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78 Cards in this Set

  • Front
  • Back
what is race?
family, tribe, or nation belonging to the same stock (background)
what is segregation?
to seperate or set apart from others
what is de jure segregation?
enforced by law, intention is present
what is de- facto segregation?
-segregation in reality
- may be a voluntary situation (may not have meant to, but that was how it is/reality)
what is discrimination?
-to make a difference in treatment or favor on a basis other than individual merit (grouping)
-acting upon that mental picture from the sterotype
what is a streotype?
-you have a mental picture held concerning members of a group that represents an oversimplified opinion
-lacks critical judgement
what is desegregation?
breaking down the barriers of segregation
what are the 2 types of segregation?
de-facto and de- jure
what is the definition of prejudice?
a formed opinion with out a basis
what is integration?
bringing together as equals
is it possible to to desegregate with out integration?
what is the definition of "racist"?
-thinking that your race is superior to someone elses
(racial differences produce an inherent superiority of a particular race)
what is the definition of "law"?
rules and regulations that governs ones conduct within a society
what are the 3 branches in the U.S. and what are their functions?
-executive..enforces the law
-legislative..makes the law
-judicial..interprets the law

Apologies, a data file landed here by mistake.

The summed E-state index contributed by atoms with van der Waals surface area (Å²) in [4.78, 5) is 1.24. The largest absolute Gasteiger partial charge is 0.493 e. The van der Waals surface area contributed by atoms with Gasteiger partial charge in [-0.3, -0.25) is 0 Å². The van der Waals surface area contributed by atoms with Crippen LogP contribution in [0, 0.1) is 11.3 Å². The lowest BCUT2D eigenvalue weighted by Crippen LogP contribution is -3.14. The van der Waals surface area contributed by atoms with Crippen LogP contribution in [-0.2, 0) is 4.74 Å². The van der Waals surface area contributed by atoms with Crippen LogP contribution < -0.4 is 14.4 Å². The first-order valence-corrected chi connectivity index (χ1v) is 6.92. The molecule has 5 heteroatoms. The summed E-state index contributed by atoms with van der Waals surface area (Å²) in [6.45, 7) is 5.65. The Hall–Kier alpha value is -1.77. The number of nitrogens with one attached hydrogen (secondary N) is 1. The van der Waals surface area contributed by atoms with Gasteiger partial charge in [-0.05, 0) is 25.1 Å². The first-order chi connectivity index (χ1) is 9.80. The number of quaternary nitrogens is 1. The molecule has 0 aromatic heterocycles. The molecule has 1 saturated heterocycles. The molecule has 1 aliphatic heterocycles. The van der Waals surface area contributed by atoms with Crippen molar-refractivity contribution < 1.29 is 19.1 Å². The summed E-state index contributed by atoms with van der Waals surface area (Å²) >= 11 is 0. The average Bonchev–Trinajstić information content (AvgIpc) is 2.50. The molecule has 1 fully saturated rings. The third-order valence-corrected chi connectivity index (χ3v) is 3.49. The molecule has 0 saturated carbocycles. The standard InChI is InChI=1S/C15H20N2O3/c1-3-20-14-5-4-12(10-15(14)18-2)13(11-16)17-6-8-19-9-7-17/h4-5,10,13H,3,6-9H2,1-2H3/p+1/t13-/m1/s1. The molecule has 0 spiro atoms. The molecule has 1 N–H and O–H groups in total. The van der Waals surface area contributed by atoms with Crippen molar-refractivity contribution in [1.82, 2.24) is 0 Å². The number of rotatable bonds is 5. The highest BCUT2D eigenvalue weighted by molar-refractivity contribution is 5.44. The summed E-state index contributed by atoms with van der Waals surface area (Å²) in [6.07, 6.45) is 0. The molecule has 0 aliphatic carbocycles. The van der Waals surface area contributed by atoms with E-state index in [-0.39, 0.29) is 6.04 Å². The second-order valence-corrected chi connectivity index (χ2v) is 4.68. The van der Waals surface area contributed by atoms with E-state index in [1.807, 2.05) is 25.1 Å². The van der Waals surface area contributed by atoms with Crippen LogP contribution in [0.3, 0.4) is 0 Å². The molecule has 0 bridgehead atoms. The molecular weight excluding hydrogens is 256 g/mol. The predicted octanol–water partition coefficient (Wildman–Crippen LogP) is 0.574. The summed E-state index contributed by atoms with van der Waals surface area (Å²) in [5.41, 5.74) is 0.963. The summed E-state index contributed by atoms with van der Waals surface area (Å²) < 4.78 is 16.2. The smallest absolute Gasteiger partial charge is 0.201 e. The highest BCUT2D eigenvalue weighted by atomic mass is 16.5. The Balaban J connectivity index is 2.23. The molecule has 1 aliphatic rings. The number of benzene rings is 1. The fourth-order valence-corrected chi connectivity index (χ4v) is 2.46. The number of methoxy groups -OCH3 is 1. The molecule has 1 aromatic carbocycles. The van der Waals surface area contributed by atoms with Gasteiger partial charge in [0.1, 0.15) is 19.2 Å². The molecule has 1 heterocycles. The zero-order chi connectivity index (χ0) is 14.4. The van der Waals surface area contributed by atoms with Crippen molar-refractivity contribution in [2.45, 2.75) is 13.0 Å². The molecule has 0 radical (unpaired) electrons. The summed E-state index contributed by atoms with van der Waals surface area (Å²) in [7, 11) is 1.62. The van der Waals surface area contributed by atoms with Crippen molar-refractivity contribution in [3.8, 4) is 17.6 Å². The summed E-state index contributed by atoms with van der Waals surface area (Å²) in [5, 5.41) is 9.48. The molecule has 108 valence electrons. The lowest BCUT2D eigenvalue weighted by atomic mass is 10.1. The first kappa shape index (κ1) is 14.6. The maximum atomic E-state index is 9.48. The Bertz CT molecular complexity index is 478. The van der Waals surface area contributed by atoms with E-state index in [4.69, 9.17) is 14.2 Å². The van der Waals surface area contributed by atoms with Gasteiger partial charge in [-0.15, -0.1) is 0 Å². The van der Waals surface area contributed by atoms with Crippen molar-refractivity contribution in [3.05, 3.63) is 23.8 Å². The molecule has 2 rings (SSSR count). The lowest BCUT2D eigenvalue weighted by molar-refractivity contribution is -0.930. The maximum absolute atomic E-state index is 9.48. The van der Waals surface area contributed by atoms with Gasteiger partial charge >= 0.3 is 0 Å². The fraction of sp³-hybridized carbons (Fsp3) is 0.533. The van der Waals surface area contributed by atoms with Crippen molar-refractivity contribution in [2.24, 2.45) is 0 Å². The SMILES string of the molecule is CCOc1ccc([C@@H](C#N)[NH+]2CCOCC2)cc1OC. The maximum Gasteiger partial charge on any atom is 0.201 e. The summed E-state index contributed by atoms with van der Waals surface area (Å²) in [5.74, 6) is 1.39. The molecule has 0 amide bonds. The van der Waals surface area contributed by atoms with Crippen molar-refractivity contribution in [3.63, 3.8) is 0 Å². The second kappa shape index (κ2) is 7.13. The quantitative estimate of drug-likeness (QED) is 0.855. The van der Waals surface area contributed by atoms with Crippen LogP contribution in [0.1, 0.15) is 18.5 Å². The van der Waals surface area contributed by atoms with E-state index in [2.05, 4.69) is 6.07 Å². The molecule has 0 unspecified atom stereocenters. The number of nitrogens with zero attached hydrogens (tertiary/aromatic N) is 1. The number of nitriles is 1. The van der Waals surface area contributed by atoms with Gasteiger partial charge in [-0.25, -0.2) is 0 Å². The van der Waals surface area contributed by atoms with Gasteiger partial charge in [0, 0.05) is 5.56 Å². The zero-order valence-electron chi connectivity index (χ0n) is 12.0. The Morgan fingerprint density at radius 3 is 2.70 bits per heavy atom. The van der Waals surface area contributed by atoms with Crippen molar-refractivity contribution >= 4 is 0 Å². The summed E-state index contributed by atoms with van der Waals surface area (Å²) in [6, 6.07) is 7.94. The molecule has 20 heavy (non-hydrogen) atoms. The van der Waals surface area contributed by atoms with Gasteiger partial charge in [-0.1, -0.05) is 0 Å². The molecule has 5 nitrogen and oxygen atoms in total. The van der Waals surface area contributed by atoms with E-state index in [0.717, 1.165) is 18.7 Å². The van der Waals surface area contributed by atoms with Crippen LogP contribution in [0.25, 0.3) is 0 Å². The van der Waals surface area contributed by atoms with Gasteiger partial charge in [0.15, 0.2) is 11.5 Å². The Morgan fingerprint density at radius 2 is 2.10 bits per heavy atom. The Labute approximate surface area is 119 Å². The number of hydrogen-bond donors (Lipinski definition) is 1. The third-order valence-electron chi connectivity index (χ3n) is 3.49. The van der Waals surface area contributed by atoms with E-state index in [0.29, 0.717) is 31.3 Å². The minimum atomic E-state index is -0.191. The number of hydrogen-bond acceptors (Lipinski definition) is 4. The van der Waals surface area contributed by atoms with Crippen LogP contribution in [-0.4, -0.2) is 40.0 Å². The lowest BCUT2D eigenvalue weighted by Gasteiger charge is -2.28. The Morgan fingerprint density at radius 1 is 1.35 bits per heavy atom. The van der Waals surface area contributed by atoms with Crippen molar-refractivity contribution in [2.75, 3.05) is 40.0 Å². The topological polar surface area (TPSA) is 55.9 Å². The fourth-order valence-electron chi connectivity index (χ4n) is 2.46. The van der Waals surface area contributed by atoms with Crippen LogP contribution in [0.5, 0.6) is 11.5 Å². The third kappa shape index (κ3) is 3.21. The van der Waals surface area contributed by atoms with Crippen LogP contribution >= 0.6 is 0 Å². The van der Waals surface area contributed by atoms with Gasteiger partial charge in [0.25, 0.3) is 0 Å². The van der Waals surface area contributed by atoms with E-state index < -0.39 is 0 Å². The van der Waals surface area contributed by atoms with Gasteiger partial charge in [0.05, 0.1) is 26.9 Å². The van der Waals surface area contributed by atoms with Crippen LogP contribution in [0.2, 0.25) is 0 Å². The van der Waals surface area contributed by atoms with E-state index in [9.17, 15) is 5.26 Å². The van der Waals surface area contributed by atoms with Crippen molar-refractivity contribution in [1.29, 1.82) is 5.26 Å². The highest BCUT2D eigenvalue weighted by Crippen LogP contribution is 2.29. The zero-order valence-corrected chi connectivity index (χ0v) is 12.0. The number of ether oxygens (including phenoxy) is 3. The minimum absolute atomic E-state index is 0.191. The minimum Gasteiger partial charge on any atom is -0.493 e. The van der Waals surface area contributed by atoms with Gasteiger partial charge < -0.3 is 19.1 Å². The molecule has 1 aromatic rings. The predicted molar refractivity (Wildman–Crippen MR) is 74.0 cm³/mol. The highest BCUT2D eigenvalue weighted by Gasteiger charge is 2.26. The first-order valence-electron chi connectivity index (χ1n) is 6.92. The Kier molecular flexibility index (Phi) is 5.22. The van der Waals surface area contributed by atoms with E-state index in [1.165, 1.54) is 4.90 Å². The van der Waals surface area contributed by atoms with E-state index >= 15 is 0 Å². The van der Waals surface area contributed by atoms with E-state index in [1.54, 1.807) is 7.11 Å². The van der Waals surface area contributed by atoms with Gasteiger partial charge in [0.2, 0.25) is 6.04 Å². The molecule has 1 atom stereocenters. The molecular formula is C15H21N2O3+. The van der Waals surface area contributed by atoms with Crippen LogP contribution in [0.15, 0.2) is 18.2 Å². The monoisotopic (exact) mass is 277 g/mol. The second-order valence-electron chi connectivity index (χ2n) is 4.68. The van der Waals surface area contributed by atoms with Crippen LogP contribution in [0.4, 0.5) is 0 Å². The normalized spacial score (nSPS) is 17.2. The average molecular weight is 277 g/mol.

what is the highest court in the U.S?
supreme court
how many articles were in the original u.s. constitution?
how is the u.s constitution set up?
set into articles
what is the purpose of the u.s. constution?
-set up government
-state the purpose of each branch
laws that are written/ codified by the legislative branch are called what?
stautory laws
this branch is said to also be able to make laws. which branch is it and under what conditions?
judicial branch .... if they do not agree with the legislative law that was passed they can revise it, therefore "making" the new law
what is a case law?
where the judicial branch does not agree with the legislative law and therefore revises it and is said to have made the "new" law.
what is a common law?
custom/ tradition. "it has alway's been done that way and we will continue to do the custom/ tradition law
under which type of law do "contracts" take place?
common law
it is said that you generally have what first before laws follow?
conduct (somebody does something to you, then there is a law about it)
what are the 3 types of laws and which one normally comes first?
.common- this one is normally first
in what year was the u.s. constituion created?
what is the supreme law of the land and what kind of law is it an example of?
u.s. constitution...statutory law
congress is set up into what two parts? what branch is congress under?